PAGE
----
Story by Rebekah Dawson
Many folks know the struggle of keeping pieces of themselves hidden. The myth of the one-and-done coming out is prevalent throughout much of the media but seldom plays out in reality. This was one of the many issues discussed at the LGBT+ College Conference this past April. In the student session “Not So Out”, session leaders Bekah Dawson, Alex Hall, and Elizabeth Burns outlined various areas of life and why many people may struggle to choose not to be out and open about their LGBT+ identity there.
Policy and statistics about school and work set up the session, but the true shape of the event was made in the participant discussion. Many people shared their experience about school, work, and in their communities online and offline. As people from across the spectrum and allies shared their different experiences – good and bad – there came a few places where experiences were more universal: at middle schools and within university curriculum. Of course most people would expect to hear of specific horrors in being out in middle school. However, college curriculum was an unexpected subject.
Students traded stories of coming out to professors or the nature of microagressions among students in their various universities and different departments. It became apparent that classroom climate was nearly universally impacted by LGBT representation in the curriculum itself. While some schools, including MTSU, have nondiscrimination policies in practice for students, inclusion is still an issue in the classroom: LGBT people are not in the textbooks; LGBT policy is absent from political science classes; contributions in business and aviation are ignored; LGBT issues are glossed over in social work classes; and organizations and details of the AIDS epidemic are lost in history classrooms. While students are accepted in many classrooms, they are left to discover LGBT contributions without the help of teachers or mentors.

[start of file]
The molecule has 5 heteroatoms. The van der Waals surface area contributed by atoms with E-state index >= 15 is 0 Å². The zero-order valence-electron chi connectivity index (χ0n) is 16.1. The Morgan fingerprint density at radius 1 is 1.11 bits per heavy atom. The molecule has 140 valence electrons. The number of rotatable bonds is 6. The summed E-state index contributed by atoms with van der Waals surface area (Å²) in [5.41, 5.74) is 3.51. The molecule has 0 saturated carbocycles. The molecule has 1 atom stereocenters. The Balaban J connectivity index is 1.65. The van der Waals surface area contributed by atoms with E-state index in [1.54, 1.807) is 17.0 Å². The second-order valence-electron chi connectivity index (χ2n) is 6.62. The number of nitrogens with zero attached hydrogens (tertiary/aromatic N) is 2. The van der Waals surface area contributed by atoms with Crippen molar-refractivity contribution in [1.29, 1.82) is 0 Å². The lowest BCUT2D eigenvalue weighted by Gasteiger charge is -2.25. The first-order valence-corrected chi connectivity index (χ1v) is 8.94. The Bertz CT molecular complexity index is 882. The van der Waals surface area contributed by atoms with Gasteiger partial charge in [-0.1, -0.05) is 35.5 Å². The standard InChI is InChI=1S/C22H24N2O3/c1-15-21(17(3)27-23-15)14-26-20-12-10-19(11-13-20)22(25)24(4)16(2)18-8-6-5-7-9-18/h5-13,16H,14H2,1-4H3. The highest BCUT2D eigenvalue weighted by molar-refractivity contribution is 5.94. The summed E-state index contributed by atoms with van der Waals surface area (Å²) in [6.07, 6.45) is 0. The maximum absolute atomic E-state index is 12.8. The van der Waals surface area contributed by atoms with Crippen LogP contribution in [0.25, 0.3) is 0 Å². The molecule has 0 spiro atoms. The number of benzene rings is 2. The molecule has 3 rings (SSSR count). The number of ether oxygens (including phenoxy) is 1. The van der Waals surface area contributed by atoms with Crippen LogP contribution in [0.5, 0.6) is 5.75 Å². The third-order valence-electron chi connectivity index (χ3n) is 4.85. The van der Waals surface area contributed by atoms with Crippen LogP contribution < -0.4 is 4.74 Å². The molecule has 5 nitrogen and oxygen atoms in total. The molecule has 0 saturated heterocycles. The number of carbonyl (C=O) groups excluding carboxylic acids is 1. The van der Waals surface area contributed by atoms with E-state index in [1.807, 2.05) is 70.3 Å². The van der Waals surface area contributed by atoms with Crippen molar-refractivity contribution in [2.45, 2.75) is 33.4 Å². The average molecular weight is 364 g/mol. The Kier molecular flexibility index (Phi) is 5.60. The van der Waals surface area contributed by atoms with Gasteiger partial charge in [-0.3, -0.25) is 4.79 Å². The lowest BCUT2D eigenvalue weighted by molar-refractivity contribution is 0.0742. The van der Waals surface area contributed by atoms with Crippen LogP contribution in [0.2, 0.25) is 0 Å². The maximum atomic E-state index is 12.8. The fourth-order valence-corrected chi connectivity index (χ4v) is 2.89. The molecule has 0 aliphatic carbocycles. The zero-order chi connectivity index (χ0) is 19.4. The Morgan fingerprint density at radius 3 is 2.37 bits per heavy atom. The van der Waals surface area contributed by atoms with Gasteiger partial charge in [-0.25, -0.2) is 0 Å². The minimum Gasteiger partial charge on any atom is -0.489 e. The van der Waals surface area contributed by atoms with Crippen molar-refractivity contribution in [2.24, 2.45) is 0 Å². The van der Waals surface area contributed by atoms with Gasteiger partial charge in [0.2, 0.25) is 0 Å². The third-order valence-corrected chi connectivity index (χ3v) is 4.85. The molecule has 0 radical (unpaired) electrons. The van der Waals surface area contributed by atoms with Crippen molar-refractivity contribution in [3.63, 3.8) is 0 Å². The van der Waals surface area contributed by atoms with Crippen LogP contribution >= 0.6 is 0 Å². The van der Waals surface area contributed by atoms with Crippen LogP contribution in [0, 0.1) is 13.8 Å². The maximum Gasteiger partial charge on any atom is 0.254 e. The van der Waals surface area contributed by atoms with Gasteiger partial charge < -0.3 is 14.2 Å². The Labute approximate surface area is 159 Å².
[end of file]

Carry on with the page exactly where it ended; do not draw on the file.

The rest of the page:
Many people are familiar with the narrative of “I thought I was the only one” in the LGBT community in their youth. So many people advocate for more visibility in television and books, but few consider school curriculum as a medium for visibility. Visibility in this area is crutial for the academic and work career for LGBT people across various fields. The discussion from this session highlighted the need for us to begin to focus on this piece of visibility as well. That is what the LGBT+ College Conference is all about. “Removing Obstacles to Inclusion” first requires that the obstacles be made visible so that we can overcome them. At 2018’s LGBT+ College Conference, we will continue the conversation about this and other issues with the theme “Bridging the Divide”. There will no doubt be more conversation about where we need to be, but also how we can get there and how we can be stronger together.